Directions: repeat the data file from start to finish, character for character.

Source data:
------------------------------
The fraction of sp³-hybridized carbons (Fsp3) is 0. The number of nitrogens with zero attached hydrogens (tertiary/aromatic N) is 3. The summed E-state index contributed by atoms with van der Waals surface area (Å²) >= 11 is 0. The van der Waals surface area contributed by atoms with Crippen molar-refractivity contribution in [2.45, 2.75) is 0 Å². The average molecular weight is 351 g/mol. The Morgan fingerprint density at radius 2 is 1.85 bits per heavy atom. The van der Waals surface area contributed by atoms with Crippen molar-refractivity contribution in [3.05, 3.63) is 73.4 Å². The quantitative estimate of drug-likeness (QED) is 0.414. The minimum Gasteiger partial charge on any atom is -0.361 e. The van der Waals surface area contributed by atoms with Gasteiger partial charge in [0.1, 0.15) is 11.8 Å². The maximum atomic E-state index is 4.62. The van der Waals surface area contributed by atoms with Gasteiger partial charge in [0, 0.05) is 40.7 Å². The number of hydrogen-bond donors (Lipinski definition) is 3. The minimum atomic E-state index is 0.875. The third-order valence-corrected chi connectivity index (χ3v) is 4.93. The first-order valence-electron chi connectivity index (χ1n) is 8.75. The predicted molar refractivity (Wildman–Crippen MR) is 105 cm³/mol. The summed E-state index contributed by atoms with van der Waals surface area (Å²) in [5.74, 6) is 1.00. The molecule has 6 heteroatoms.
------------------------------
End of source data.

The fraction of sp³-hybridized carbons (Fsp3) is 0. The number of nitrogens with zero attached hydrogens (tertiary/aromatic N) is 3. The summed E-state index contributed by atoms with van der Waals surface area (Å²) >= 11 is 0. The van der Waals surface area contributed by atoms with Crippen molar-refractivity contribution in [2.45, 2.75) is 0 Å². The average molecular weight is 351 g/mol. The Morgan fingerprint density at radius 2 is 1.85 bits per heavy atom. The van der Waals surface area contributed by atoms with Crippen molar-refractivity contribution in [3.05, 3.63) is 73.4 Å². The quantitative estimate of drug-likeness (QED) is 0.414. The minimum Gasteiger partial charge on any atom is -0.361 e. The van der Waals surface area contributed by atoms with Gasteiger partial charge in [0.1, 0.15) is 11.8 Å². The maximum atomic E-state index is 4.62. The van der Waals surface area contributed by atoms with Gasteiger partial charge in [0, 0.05) is 40.7 Å². The number of hydrogen-bond donors (Lipinski definition) is 3. The minimum atomic E-state index is 0.875. The third-order valence-corrected chi connectivity index (χ3v) is 4.93. The first-order valence-electron chi connectivity index (χ1n) is 8.75. The predicted molar refractivity (Wildman–Crippen MR) is 105 cm³/mol. The summed E-state index contributed by atoms with van der Waals surface area (Å²) in [5.74, 6) is 1.00. The molecule has 6 heteroatoms.